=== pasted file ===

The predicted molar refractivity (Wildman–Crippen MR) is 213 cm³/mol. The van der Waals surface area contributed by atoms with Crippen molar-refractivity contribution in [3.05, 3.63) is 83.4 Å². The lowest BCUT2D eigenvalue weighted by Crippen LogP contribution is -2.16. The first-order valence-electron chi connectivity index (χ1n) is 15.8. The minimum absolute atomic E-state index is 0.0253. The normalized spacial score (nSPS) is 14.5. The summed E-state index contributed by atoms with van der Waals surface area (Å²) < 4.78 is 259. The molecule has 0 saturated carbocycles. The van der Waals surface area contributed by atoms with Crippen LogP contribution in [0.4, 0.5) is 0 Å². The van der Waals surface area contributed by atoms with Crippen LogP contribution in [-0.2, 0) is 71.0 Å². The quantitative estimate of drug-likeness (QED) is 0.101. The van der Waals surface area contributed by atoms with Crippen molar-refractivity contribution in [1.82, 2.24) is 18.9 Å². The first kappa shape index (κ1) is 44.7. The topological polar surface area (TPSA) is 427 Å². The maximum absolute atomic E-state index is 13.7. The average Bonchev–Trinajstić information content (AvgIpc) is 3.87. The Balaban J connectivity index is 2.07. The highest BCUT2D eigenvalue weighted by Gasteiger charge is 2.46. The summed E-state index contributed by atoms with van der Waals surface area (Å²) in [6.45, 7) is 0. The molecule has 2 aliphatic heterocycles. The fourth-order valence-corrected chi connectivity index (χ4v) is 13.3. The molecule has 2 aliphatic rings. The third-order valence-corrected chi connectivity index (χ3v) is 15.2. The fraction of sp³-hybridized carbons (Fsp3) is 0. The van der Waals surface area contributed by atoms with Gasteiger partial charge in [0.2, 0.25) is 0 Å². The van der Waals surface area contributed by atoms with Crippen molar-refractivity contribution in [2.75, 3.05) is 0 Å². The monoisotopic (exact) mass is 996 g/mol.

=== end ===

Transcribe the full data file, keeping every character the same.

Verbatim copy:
The predicted molar refractivity (Wildman–Crippen MR) is 213 cm³/mol. The van der Waals surface area contributed by atoms with Crippen molar-refractivity contribution in [3.05, 3.63) is 83.4 Å². The lowest BCUT2D eigenvalue weighted by Crippen LogP contribution is -2.16. The first-order valence-electron chi connectivity index (χ1n) is 15.8. The minimum absolute atomic E-state index is 0.0253. The normalized spacial score (nSPS) is 14.5. The summed E-state index contributed by atoms with van der Waals surface area (Å²) < 4.78 is 259. The molecule has 0 saturated carbocycles. The van der Waals surface area contributed by atoms with Crippen LogP contribution in [0.4, 0.5) is 0 Å². The van der Waals surface area contributed by atoms with Crippen LogP contribution in [-0.2, 0) is 71.0 Å². The quantitative estimate of drug-likeness (QED) is 0.101. The van der Waals surface area contributed by atoms with Crippen molar-refractivity contribution in [1.82, 2.24) is 18.9 Å². The first kappa shape index (κ1) is 44.7. The topological polar surface area (TPSA) is 427 Å². The maximum absolute atomic E-state index is 13.7. The average Bonchev–Trinajstić information content (AvgIpc) is 3.87. The Balaban J connectivity index is 2.07. The highest BCUT2D eigenvalue weighted by Gasteiger charge is 2.46. The summed E-state index contributed by atoms with van der Waals surface area (Å²) in [6.45, 7) is 0. The molecule has 2 aliphatic heterocycles. The fourth-order valence-corrected chi connectivity index (χ4v) is 13.3. The molecule has 2 aliphatic rings. The third-order valence-corrected chi connectivity index (χ3v) is 15.2. The fraction of sp³-hybridized carbons (Fsp3) is 0. The van der Waals surface area contributed by atoms with Gasteiger partial charge in [0.2, 0.25) is 0 Å². The van der Waals surface area contributed by atoms with Crippen molar-refractivity contribution in [2.75, 3.05) is 0 Å². The monoisotopic (exact) mass is 996 g/mol.